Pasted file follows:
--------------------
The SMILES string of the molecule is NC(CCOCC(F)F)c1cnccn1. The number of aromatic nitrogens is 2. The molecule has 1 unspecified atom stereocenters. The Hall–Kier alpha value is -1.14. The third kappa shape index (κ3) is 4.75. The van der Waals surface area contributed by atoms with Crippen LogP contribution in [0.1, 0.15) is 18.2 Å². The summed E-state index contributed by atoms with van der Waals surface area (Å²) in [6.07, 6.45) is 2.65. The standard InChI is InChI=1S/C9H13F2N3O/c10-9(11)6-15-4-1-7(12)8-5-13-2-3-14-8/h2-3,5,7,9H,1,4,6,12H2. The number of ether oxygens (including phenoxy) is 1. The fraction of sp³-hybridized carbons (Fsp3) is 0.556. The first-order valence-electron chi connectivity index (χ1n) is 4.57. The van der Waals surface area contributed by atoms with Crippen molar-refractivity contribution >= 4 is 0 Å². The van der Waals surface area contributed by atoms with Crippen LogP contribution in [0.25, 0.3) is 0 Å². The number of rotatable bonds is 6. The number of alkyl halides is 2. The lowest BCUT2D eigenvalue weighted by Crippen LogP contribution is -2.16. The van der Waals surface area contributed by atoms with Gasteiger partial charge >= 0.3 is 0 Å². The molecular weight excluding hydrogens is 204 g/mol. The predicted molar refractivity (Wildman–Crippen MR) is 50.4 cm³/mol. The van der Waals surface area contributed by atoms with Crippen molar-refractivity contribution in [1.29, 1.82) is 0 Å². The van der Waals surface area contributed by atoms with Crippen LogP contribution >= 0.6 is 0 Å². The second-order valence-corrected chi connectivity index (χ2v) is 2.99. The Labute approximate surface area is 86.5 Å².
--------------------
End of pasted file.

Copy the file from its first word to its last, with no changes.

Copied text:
The SMILES string of the molecule is NC(CCOCC(F)F)c1cnccn1. The number of aromatic nitrogens is 2. The molecule has 1 unspecified atom stereocenters. The Hall–Kier alpha value is -1.14. The third kappa shape index (κ3) is 4.75. The van der Waals surface area contributed by atoms with Crippen LogP contribution in [0.1, 0.15) is 18.2 Å². The summed E-state index contributed by atoms with van der Waals surface area (Å²) in [6.07, 6.45) is 2.65. The standard InChI is InChI=1S/C9H13F2N3O/c10-9(11)6-15-4-1-7(12)8-5-13-2-3-14-8/h2-3,5,7,9H,1,4,6,12H2. The number of ether oxygens (including phenoxy) is 1. The fraction of sp³-hybridized carbons (Fsp3) is 0.556. The first-order valence-electron chi connectivity index (χ1n) is 4.57. The van der Waals surface area contributed by atoms with Crippen molar-refractivity contribution >= 4 is 0 Å². The van der Waals surface area contributed by atoms with Crippen LogP contribution in [0.25, 0.3) is 0 Å². The number of rotatable bonds is 6. The number of alkyl halides is 2. The lowest BCUT2D eigenvalue weighted by Crippen LogP contribution is -2.16. The van der Waals surface area contributed by atoms with Gasteiger partial charge >= 0.3 is 0 Å². The molecular weight excluding hydrogens is 204 g/mol. The predicted molar refractivity (Wildman–Crippen MR) is 50.4 cm³/mol. The van der Waals surface area contributed by atoms with Crippen molar-refractivity contribution in [1.29, 1.82) is 0 Å². The van der Waals surface area contributed by atoms with Crippen LogP contribution >= 0.6 is 0 Å². The second-order valence-corrected chi connectivity index (χ2v) is 2.99. The Labute approximate surface area is 86.5 Å².